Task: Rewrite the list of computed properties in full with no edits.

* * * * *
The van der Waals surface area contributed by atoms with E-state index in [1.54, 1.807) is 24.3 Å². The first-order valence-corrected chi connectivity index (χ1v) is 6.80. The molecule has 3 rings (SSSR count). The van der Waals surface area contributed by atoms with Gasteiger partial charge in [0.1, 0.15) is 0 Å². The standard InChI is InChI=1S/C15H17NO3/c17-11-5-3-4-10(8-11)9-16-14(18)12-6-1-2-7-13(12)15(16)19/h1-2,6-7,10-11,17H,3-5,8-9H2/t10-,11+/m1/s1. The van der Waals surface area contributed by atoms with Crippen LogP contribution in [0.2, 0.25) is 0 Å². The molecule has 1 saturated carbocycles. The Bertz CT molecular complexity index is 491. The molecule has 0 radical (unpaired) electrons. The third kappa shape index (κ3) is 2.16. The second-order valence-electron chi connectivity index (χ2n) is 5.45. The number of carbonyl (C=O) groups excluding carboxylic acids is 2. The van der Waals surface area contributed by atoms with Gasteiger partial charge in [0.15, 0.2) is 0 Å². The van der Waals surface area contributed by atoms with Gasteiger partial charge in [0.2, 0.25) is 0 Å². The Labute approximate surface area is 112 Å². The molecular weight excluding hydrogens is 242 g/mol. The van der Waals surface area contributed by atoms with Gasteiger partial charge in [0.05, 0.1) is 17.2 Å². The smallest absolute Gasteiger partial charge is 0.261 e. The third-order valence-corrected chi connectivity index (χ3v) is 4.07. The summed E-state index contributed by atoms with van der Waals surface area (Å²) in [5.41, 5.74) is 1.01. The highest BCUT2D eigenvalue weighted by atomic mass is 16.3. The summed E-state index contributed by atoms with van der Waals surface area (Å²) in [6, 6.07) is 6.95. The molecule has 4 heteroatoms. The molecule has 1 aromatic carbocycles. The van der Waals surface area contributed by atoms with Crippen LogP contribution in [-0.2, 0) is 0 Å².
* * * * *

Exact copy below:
The van der Waals surface area contributed by atoms with E-state index in [1.54, 1.807) is 24.3 Å². The first-order valence-corrected chi connectivity index (χ1v) is 6.80. The molecule has 3 rings (SSSR count). The van der Waals surface area contributed by atoms with Gasteiger partial charge in [0.1, 0.15) is 0 Å². The standard InChI is InChI=1S/C15H17NO3/c17-11-5-3-4-10(8-11)9-16-14(18)12-6-1-2-7-13(12)15(16)19/h1-2,6-7,10-11,17H,3-5,8-9H2/t10-,11+/m1/s1. The van der Waals surface area contributed by atoms with Crippen LogP contribution in [0.2, 0.25) is 0 Å². The molecule has 1 saturated carbocycles. The Bertz CT molecular complexity index is 491. The molecule has 0 radical (unpaired) electrons. The third kappa shape index (κ3) is 2.16. The second-order valence-electron chi connectivity index (χ2n) is 5.45. The number of carbonyl (C=O) groups excluding carboxylic acids is 2. The van der Waals surface area contributed by atoms with Gasteiger partial charge in [0.15, 0.2) is 0 Å². The van der Waals surface area contributed by atoms with Gasteiger partial charge in [0.2, 0.25) is 0 Å². The Labute approximate surface area is 112 Å². The molecular weight excluding hydrogens is 242 g/mol. The van der Waals surface area contributed by atoms with Gasteiger partial charge in [0.05, 0.1) is 17.2 Å². The smallest absolute Gasteiger partial charge is 0.261 e. The third-order valence-corrected chi connectivity index (χ3v) is 4.07. The summed E-state index contributed by atoms with van der Waals surface area (Å²) in [5.41, 5.74) is 1.01. The highest BCUT2D eigenvalue weighted by atomic mass is 16.3. The summed E-state index contributed by atoms with van der Waals surface area (Å²) in [6, 6.07) is 6.95. The molecule has 4 heteroatoms. The molecule has 1 aromatic carbocycles. The van der Waals surface area contributed by atoms with Crippen LogP contribution in [-0.2, 0) is 0 Å².